South Africa has good data at the national level – we know that one in four children is stunted. But we do not know why. Different communities experience malnutrition for various reasons. For example, a child may qualify for a CSG, but the caregiver may not have all the necessary documentation to access it. Or the region grows sufficient food, but there are inadequate hygiene and sanitation. Currently, we do not have adequately detailed and disaggregated data to help us understand what is driving stunting in different communities.

With these challenges in mind, let’s focus on the important lessons that GG has learned so far.



Grow Great did not want to parachute into the stunting space without learning from others. Partnerships have been an important contributor to how far the campaign has come. GG looked at existing actors in government, civil society and academia working towards the same goal and tried to learn from and support them.

The campaign has established a strong partnership with the Limpopo Provincial Department of Health, which helped it build relationships with the community, provided introductions to traditional leaders and local NGOs and supported Grow Great in recruiting CHWs into the Champions for Children clubs. In Mpumalanga, it has partnered with the Leave No Young Child Behind initiative, which aims to drive a significant improvement in the wellbeing of young children in Nkomazi.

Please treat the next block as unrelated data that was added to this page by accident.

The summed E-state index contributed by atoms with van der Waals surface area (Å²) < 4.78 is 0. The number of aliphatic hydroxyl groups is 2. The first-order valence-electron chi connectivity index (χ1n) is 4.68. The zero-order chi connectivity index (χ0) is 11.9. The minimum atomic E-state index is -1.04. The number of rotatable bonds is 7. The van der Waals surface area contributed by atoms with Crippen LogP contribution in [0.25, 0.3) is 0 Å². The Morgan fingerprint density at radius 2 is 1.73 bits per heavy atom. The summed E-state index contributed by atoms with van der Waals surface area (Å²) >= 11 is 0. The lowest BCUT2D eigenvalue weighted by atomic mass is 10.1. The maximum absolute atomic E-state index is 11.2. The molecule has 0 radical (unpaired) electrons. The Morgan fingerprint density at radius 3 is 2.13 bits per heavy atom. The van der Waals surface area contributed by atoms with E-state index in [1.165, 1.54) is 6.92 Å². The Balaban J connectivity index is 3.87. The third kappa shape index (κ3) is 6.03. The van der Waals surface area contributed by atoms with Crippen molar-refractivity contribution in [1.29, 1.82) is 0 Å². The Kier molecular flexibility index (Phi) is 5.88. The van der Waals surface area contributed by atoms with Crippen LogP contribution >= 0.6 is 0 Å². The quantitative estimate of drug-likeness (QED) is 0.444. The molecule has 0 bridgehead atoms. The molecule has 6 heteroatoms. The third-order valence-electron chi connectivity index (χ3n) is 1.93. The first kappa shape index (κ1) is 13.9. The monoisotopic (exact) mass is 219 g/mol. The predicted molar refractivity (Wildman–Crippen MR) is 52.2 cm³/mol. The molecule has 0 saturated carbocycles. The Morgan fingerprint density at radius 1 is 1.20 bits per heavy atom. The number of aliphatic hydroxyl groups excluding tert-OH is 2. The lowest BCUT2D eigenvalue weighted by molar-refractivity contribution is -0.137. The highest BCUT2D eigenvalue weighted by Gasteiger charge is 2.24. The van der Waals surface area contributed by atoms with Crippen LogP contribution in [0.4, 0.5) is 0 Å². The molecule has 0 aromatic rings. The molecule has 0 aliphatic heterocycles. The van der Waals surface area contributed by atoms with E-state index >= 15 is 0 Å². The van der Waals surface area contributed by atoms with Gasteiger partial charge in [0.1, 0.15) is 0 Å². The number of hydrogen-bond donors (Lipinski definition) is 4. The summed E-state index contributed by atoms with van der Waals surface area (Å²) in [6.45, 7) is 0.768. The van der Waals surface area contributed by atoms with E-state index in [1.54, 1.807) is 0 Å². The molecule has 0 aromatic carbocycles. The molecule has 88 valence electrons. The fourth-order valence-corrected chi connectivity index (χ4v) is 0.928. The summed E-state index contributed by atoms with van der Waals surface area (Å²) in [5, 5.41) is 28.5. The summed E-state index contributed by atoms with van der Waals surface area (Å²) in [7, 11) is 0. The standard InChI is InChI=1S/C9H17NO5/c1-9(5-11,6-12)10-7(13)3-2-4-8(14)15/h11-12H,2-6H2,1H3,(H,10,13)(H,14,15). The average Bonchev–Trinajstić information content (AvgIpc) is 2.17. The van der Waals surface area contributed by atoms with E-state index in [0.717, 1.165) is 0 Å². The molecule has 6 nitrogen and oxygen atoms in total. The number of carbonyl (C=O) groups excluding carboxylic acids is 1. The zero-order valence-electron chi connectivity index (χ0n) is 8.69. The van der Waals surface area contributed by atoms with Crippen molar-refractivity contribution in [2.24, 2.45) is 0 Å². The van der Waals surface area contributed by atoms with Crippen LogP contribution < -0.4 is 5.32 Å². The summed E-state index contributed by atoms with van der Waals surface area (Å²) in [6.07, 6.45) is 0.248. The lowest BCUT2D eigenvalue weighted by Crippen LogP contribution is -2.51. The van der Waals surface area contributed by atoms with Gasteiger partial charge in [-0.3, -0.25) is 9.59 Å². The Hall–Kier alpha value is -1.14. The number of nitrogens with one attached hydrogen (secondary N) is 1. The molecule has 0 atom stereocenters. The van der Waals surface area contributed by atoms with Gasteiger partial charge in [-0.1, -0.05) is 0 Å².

In terms of providing emotional and mental support for mothers, Grow Great has tapped into Embrace, a national support network for moms. This is a safe space, where moms are not didactically told what they should and shouldn’t do. Embrace organises events to celebrate moms, such as Mother’s Day Connect, with some of the Flourish franchisees active in the Embrace community.

Common Good, the NPO of Common Ground Church, is an example of Grow Great partnering with a faith-based organisation. A Common Good staff member has been trained to run Flourish groups and to activate Flourish in Christian communities. This provides important feedback as to how the ante-/postnatal programme functions in churches.

Grow Great is also active in the business environment. It is currently working with First Rand Group to roll out Flourish to the bank’s call centre staff. The pilot will operate in five of the bank’s Johannesburg branches. Offering Flourish as part of corporate wellness programmes is an exciting avenue for the franchisees to grow their business. The pilot is also advantageous for the brand as it allows for testing in a new setting.